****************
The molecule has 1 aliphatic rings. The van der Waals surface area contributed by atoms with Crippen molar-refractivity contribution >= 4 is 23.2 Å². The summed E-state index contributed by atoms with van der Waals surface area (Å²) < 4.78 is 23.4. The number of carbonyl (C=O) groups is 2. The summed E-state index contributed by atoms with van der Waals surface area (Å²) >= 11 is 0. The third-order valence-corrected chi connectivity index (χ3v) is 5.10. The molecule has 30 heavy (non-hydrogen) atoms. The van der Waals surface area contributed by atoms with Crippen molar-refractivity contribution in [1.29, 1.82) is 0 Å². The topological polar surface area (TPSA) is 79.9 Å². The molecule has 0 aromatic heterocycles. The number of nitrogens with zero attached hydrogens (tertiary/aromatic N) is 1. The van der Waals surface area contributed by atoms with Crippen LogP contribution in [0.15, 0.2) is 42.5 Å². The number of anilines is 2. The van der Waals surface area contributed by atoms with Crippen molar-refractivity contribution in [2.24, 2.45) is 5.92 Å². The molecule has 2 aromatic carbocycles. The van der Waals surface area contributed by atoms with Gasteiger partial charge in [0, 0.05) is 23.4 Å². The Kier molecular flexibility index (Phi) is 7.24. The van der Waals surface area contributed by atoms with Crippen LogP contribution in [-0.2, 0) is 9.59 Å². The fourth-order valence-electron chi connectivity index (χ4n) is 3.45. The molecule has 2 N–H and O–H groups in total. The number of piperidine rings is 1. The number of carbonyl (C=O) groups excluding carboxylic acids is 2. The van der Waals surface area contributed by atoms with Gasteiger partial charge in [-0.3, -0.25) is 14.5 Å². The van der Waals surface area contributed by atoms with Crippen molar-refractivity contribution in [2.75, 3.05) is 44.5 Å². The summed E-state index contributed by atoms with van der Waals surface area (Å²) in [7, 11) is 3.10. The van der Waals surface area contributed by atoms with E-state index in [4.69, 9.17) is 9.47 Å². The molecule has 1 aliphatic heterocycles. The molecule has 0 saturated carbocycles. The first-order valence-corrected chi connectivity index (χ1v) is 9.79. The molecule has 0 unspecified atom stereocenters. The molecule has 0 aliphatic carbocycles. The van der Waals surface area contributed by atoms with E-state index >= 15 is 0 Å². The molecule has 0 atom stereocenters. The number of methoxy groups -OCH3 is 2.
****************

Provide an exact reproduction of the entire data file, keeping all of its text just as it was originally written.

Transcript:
The molecule has 1 aliphatic rings. The van der Waals surface area contributed by atoms with Crippen molar-refractivity contribution >= 4 is 23.2 Å². The summed E-state index contributed by atoms with van der Waals surface area (Å²) < 4.78 is 23.4. The number of carbonyl (C=O) groups is 2. The summed E-state index contributed by atoms with van der Waals surface area (Å²) >= 11 is 0. The third-order valence-corrected chi connectivity index (χ3v) is 5.10. The molecule has 30 heavy (non-hydrogen) atoms. The van der Waals surface area contributed by atoms with Crippen molar-refractivity contribution in [1.29, 1.82) is 0 Å². The topological polar surface area (TPSA) is 79.9 Å². The molecule has 0 aromatic heterocycles. The number of nitrogens with zero attached hydrogens (tertiary/aromatic N) is 1. The van der Waals surface area contributed by atoms with Crippen LogP contribution in [0.15, 0.2) is 42.5 Å². The number of anilines is 2. The van der Waals surface area contributed by atoms with Crippen molar-refractivity contribution in [2.24, 2.45) is 5.92 Å². The molecule has 2 aromatic carbocycles. The van der Waals surface area contributed by atoms with Gasteiger partial charge in [0, 0.05) is 23.4 Å². The Kier molecular flexibility index (Phi) is 7.24. The van der Waals surface area contributed by atoms with Crippen LogP contribution in [-0.2, 0) is 9.59 Å². The fourth-order valence-electron chi connectivity index (χ4n) is 3.45. The molecule has 2 N–H and O–H groups in total. The number of piperidine rings is 1. The number of carbonyl (C=O) groups excluding carboxylic acids is 2. The van der Waals surface area contributed by atoms with Gasteiger partial charge in [-0.3, -0.25) is 14.5 Å². The van der Waals surface area contributed by atoms with Crippen molar-refractivity contribution in [2.75, 3.05) is 44.5 Å². The summed E-state index contributed by atoms with van der Waals surface area (Å²) in [7, 11) is 3.10. The van der Waals surface area contributed by atoms with E-state index in [4.69, 9.17) is 9.47 Å². The molecule has 1 aliphatic heterocycles. The molecule has 0 saturated carbocycles. The first-order valence-corrected chi connectivity index (χ1v) is 9.79. The molecule has 0 unspecified atom stereocenters. The molecule has 0 aliphatic carbocycles. The van der Waals surface area contributed by atoms with E-state index >= 15 is 0 Å². The molecule has 0 atom stereocenters. The number of methoxy groups -OCH3 is 2.